Sometimes—okay, a lot of the time—we don’t say thank you enough. When we work with leaders and managers, we hear various explanations for this oversight:
“Why should I thank someone for doing their job? I’m not here to hand out participation trophies.”
“I’m so busy and distracted with the business, sometimes I miss all the good stuff.”
“I have rockstar employees…..they already know they are doing well.”
On one hand, we understand this kind of thinking. Business leaders are already maxed out by the daily challenges they face—market fluctuations, unpredictable weather, staffing shortages, and so much more. On the other hand, we know that recognizing employees for a job well done isn’t just a feel-good indulgence. It’s a smart, strategic way to boost engagement and build strong teams—and a thriving company.
Research backs this up. In their groundbreaking book, Nine Lies About Work: A Freethinking Leader’s Guide to the Real World, Marcus Buckingham and Ashley Goodall explain that when it comes to creating engagement, giving positive feedback (or positive attention) is 30x more effective than negative feedback. Worth noting: providing negative feedback (or negative attention) is 40x more effective at creating engagement than flat-out ignoring people or problems—so choosing not to say anything does more harm than good. And for those rock star employees that we may not recognize because they know they are doing well? While it’s not our intent, by not saying anything the impact is ignoring them.
How to make “thank you” matter more
Simply saying “thank you” will result in more of the behaviors you want from your employees, more of the time. (We explore this important topic in detail during the third week of our Ignite to Transform for Team Leaders program.) Easy as it is to express your appreciation, here are some tips for getting the most out of every thank you.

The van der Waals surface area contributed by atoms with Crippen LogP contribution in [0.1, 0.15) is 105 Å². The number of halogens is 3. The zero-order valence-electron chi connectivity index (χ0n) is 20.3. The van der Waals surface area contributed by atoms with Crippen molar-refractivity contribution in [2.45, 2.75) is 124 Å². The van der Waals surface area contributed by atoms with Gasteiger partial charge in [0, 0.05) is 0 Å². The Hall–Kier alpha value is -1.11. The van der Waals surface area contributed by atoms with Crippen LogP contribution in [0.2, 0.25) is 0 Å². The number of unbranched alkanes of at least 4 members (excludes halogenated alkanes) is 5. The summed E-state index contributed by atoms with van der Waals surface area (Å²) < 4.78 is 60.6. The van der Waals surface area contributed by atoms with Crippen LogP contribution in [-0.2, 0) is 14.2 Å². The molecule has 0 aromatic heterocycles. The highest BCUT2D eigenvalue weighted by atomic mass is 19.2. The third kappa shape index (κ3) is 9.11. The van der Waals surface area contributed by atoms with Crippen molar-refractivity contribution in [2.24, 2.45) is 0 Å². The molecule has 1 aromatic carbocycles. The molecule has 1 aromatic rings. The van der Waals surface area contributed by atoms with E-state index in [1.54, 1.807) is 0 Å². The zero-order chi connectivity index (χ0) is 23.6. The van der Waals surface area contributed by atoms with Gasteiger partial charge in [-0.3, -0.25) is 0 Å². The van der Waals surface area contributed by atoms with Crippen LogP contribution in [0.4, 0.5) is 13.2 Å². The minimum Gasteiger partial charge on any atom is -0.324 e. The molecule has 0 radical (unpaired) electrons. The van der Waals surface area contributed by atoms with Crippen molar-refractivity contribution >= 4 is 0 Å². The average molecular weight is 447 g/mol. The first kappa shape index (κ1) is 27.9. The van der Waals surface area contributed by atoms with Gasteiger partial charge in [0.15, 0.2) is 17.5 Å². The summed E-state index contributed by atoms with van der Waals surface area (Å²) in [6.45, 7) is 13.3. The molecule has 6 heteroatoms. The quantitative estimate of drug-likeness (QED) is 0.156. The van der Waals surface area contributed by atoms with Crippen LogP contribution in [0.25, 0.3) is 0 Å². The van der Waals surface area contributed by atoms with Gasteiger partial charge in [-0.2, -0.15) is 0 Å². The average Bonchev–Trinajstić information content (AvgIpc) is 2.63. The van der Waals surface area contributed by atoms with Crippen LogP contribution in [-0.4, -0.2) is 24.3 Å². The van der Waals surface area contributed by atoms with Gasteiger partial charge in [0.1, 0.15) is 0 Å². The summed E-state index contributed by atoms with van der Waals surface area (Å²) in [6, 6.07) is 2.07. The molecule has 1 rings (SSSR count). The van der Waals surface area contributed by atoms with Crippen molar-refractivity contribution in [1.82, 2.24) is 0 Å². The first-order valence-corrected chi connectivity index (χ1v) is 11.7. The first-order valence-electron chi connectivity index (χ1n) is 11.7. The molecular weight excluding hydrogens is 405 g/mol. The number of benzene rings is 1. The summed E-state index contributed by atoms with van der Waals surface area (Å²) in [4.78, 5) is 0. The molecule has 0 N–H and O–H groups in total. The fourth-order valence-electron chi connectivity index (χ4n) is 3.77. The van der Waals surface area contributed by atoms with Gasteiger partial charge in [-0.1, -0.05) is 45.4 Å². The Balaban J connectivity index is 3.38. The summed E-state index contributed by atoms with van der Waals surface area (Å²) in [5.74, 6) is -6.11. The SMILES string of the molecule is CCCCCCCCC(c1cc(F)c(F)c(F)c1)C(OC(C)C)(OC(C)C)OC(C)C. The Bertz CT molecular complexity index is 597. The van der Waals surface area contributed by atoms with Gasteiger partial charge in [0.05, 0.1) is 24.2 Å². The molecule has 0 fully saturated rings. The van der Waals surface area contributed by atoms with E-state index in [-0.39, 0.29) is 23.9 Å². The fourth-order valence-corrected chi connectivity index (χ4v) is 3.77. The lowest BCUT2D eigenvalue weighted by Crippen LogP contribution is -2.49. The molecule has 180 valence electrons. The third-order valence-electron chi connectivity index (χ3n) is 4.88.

- Be intentional and aware. Humans are hard-wired to notice perils and problems, and it takes a bit more effort to notice when things are going right. Train yourself to see what’s working—and, most importantly, who’s responsible—by pausing a couple of times each day to reflect on what’s going well. Once you’re aware of the good stuff, you can act on it.
Read this blog about how feedback training gave Len Busch Roses a competitive advantage.
- Be selective and specific. Thanking people willy-nilly actually dilutes the power of praise. Instead, tie every appreciation to a concrete behavior or value you’ve observed—helping a customer carry a purchase to the car, proactively stocking the shelves, showing up on time—so your team knows exactly why each thank-you is warranted.
Read this blog about how feedback is the glue that holds companies together.
- Be positive and appreciative. Don’t muddle your “thank you” message by adding constructive feedback to the mix. Instead, schedule regular 1:1s so you have plenty of opportunity to express concerns and hear what’s on an employee’s mind.
Read this blog for strategies for a simple framework for giving effective feedback.
Now you know why “thank you” is our favorite two-syllable shortcut to higher engagement and performance, and even better attitudes at work. And since you’ve taken time out of your busy day to read these tips on becoming a better leader, now it’s our turn to say thank you.
P.S. If you’re feeling overwhelmed as a leader, watch this 4-minute video-pep talk from Erin. Because you deserve it!
Our 8-week Ignite to Transform for Teams Leaders program explores the transformative power of saying thanks—and much, much more. Email Erin at email@example.com for more information about this program.